#1. Real Estate Prices are Currently Down
The mortgage rates and real estate are mainly at some of their lowest values in history now, so this would typically be the best time to invest in property.
#2. Monthly Income
When your tenants are paying you more than your mortgage costs, then you are making extra income each month which is typically profitable. You should also keep in mind that in order to have a higher rent cost, your rental will need to be clean and in order.
#3. Beach Vacation Home
If your plan is to retire to the beach or even the mountains, this is a great way to start up your plans. You can start by renting out your home while you’re not there and plan a getaway in your practically-free vacation home. This will automatically reserve your spot in your dream retirement location until when you’re ready to move there permanently.
#4. Sweat Equity
By engaging in low-budget home improvement projects, you can add value to your home without spending a lot of money. This “sweat equity” is likely to add additional value to your property as you upgrade and maintain it.
#5. Owners’ Expenses are also Deductible
Owners expenses deductible is of the benefits of owning rental houses or property. This is because, when a real estate investor hires a local property manager to take care of the tenant and home, there will still be expenses the owner can deduct in order to reduce taxable income: like continuing education, travel, and home office
#6. Rental Owners Avoid FICA Taxes
Another major benefit of owning rental houses is for self-employed purposes. Self-employed taxpayers are required to pay both the employer and employee portion of Social Security as well as Medicare taxes, known as FICA or payroll taxes. Beneficially, income from a rental property is not categorized as an income you earn. This means that the income is not subject to FICA tax.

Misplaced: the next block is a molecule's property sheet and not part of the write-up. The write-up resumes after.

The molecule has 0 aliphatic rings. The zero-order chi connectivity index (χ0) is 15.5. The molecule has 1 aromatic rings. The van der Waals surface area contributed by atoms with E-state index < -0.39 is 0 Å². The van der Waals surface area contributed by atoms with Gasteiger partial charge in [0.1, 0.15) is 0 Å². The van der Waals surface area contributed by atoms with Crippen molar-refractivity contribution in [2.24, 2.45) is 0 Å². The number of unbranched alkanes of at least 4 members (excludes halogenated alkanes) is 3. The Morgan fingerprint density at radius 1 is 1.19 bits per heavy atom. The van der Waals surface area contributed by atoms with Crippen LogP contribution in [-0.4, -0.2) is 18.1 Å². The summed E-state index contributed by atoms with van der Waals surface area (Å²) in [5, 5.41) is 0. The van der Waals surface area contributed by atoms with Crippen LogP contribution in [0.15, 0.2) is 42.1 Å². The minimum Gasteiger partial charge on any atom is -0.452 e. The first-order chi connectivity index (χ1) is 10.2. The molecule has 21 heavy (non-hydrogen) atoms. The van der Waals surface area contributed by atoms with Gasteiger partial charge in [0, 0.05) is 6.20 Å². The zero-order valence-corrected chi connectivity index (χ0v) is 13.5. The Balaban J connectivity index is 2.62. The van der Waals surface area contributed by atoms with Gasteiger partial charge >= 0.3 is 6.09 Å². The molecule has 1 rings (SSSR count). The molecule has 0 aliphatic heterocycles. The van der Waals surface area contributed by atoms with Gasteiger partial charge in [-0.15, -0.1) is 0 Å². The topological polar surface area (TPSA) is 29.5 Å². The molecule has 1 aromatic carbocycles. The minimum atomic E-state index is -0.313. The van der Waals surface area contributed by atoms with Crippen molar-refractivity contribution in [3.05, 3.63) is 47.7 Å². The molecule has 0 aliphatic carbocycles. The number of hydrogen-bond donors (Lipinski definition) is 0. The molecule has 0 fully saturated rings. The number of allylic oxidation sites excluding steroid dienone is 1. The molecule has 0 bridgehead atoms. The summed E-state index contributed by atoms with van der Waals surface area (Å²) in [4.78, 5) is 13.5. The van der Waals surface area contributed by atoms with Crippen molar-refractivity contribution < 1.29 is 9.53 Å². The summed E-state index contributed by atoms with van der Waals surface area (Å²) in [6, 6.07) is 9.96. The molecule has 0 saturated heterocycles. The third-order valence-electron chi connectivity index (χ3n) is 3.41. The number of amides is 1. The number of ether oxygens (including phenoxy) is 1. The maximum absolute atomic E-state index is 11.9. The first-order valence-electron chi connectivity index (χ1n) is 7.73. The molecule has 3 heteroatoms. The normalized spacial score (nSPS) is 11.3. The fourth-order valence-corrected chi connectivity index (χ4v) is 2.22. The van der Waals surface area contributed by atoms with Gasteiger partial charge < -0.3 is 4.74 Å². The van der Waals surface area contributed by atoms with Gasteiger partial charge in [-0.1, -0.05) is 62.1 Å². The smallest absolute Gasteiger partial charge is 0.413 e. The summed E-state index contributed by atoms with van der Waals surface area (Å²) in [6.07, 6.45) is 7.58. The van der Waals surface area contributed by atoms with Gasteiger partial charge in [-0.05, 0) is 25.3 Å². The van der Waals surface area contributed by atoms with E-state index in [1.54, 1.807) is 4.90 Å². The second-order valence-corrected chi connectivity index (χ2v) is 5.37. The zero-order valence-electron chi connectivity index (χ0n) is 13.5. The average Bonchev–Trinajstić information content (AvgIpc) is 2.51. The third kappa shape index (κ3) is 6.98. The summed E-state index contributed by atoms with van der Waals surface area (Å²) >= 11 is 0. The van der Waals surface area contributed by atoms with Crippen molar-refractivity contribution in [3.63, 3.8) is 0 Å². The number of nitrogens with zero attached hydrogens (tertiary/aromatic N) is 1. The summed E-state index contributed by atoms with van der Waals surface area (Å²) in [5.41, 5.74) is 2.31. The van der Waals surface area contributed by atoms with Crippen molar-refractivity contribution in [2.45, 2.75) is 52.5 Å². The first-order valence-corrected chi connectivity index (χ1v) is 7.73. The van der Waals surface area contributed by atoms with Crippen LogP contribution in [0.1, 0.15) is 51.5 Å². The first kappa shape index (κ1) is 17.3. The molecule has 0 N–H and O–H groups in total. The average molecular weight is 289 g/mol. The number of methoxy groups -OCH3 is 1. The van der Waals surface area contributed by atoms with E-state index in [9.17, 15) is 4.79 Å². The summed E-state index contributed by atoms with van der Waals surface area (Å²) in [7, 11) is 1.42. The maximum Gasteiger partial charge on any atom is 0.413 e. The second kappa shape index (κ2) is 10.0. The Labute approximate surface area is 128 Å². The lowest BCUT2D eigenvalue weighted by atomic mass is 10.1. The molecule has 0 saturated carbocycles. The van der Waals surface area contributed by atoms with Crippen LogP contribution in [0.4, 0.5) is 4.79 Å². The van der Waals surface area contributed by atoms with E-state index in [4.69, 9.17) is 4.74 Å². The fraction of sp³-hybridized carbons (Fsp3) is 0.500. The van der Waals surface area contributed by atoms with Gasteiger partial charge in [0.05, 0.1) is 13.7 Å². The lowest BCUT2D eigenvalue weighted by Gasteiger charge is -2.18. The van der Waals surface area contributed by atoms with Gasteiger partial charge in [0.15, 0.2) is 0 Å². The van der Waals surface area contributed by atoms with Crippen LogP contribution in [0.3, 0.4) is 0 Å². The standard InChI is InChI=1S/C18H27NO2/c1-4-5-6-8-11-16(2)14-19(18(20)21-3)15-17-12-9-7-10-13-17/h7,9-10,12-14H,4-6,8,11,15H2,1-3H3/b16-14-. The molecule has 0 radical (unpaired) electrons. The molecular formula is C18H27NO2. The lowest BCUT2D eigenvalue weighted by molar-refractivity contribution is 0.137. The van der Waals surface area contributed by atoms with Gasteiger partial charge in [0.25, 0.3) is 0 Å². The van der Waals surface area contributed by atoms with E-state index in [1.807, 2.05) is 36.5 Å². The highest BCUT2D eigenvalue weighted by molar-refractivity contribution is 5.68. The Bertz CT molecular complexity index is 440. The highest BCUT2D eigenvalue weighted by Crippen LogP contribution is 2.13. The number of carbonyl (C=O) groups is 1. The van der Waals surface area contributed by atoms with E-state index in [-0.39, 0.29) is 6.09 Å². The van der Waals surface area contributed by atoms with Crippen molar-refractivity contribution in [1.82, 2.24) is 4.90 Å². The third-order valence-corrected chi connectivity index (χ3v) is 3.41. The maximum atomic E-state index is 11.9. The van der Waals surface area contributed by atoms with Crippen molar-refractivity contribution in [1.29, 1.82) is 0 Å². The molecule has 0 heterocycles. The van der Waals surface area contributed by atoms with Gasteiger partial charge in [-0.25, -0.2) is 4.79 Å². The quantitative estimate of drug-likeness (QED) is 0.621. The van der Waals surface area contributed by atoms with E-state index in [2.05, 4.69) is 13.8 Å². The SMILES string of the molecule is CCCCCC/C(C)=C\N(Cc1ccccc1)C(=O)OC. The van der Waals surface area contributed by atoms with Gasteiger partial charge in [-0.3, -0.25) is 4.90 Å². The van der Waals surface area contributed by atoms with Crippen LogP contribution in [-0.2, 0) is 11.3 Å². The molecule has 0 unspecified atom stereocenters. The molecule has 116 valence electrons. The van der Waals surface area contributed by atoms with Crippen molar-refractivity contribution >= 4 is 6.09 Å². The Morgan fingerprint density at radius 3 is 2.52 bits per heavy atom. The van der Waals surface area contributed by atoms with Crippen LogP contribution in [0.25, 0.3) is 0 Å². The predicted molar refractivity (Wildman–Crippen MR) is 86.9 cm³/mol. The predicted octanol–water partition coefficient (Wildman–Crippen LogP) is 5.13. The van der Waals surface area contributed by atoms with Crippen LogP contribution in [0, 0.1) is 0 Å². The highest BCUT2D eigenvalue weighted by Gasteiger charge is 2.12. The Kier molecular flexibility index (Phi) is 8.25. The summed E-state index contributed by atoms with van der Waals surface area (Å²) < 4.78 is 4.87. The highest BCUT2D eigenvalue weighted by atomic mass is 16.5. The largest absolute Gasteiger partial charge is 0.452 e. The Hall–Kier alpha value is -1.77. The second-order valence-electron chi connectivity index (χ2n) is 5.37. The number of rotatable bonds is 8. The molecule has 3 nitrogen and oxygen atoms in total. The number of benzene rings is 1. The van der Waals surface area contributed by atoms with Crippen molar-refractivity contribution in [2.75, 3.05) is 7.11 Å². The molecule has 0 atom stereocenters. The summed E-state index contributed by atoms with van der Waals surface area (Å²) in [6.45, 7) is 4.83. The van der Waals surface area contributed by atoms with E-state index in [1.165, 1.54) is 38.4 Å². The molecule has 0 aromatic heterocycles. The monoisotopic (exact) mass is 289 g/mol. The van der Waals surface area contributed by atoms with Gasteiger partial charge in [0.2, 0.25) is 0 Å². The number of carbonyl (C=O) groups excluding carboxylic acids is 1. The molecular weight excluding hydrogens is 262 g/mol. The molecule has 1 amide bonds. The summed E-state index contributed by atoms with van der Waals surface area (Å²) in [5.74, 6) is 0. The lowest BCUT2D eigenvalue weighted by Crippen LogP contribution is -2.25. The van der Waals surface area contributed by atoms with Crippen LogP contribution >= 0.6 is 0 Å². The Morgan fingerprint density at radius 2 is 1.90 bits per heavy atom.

#7. Qualification for a Pass-Through Deduction
Lastly, the benefits of owning or investing in rental houses or property, especially for beginners is that real estate investors who qualify for the pass-through income deduction will deduct up to 20% of their net business income from their income taxes, which is subject to certain restrictions. In order to qualify, the investor must own a pass-through business and have qualifying business income (QBI). A pass-through business includes a partnership, a limited liability company (LLC), an S corporation, and a sole proprietorship.
Cons of Owning Rental Houses
After we have looked at the pros above, there are also major cons you should be aware of before owning rental houses, and most of them include the following
#1. Awful Tenants
Some tenants will pay their rent on time and still leave the house in roughly the same condition as when they got it. However, not everyone is that way and will leave your property in a condition while leaving some renters will simply mistreat your house. This is because they already know that they were going to lose their security deposit anyway. There’s also a chance that some renters will stop paying rent altogether and wait for you to take them to a court or evict them, causing you to pay for all of the fees. In association with the legal system, I recommend you do a background check on all your tenants before renting your property, which helps avoid this problem most times.
#2. Landlord Responsibility
You are going to be a landlord, which means that you are responsible for fixing all broken appliances, calling exterminators, and doing background checks on tenants. A landlord can become a full-time job faster than you hoped, so understand the responsibilities well. These responsibilities serve as both pros and cons since you are generally happy to own rental houses.
#3. Requires Capital